A “normal” holiday season, with its emphasis on celebration and joyful gatherings, can pose unique challenges, particularly for people who are already feeling lonely and isolated. Seniors struggling with mobility or health issues can certainly fall into this category. This year, as we continue to navigate life during the coronavirus pandemic and cannot have as much in-person contact with loved ones, the holiday season may bring on additional feelings of stress, anxiety, and depression. While the holiday blues might end up being situational and temporary, it’s essential to know what to look for to prevent a more severe situation from taking hold:
- Lack of interest in customary activities, like watching their favorite TV show or doing the daily crossword puzzle
- Loss of energy
- Low appetite or drastic change in eating habits
- Lack of sleep or excessive sleeping
- Changes in personal hygiene or appearance
What can you do to prevent seasonal sadness from taking hold this holiday season? Here are some ideas to help your loved one stay positive during this unprecedented time:
Check in with your loved one every day or two. If the coronavirus prevents you from being there in person, connect through phone calls, FaceTime, or Zoom. You may also want to consider asking a neighbor or church community member to stop by for a socially distanced wellness check.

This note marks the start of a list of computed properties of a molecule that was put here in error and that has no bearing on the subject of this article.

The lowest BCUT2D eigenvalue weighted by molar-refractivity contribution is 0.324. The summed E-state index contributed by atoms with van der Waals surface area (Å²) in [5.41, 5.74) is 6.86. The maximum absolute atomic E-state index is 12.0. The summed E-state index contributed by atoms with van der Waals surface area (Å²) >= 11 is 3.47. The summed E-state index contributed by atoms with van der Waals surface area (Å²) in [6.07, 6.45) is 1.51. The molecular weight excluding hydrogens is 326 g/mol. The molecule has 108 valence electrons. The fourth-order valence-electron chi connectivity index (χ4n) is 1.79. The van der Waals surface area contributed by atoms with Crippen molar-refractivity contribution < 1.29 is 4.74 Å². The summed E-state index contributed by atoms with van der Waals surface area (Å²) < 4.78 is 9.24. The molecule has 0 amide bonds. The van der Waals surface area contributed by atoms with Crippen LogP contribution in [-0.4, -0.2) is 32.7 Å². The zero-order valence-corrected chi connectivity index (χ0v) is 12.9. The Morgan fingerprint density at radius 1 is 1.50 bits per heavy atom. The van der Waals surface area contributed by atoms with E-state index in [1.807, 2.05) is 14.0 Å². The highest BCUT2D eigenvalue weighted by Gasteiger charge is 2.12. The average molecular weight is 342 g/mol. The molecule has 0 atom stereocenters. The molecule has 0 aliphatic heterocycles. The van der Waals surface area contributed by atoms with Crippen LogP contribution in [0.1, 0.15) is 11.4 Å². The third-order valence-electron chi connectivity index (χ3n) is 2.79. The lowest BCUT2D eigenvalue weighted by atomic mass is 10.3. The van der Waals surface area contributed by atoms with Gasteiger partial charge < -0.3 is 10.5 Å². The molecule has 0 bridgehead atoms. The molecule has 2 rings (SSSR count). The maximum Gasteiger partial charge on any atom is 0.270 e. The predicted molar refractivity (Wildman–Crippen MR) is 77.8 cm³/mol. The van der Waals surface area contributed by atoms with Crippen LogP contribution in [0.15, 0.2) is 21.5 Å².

Listen and Share
Holidays can bring up old memories and nostalgia. Give your loved one the chance to talk about happy memories. Conversely, while it’s not the most helpful to dwell on sad feelings, it does ease the burden to acknowledge them and move forward.
Make it a Sensory Experience
So much of what we find comforting at holiday time has to do with our senses! Hang a wreath on your loved one’s door to bring them that holiday pine fragrance. Bake a batch of their favorite cookies and make some hot mulled cider to drop off at their home. The aroma of the mulled cider alone is worth the hour or so it takes to brew up!
Plan a Simple Outing
Weather permitting, get your loved one outside for a walk, maybe to a local park or town square where there are holiday decorations, and some socially distanced conversation. Or, consider a drive around neighborhoods to check out the Christmas lights. Just be sure to wear masks if you and your loved one don’t live together.
Encourage Healthy Eating
Sugary holiday foods aren’t the best for mood regulation; offset the “junk” and prevent irritability with Vitamin D rich foods like salmon, eggs, and fortified cereals. Ensure your loved one’s house is stocked with nutrient-rich foods that are easy to prepare, along with protein-rich snacks like hard-boiled eggs, tuna, and yogurt. If food prep is an issue, look into supplementary meal delivery programs like Silver Cuisine or Magic Kitchen.
For more great ideas on how to beat the holiday blues, head to Aging Care.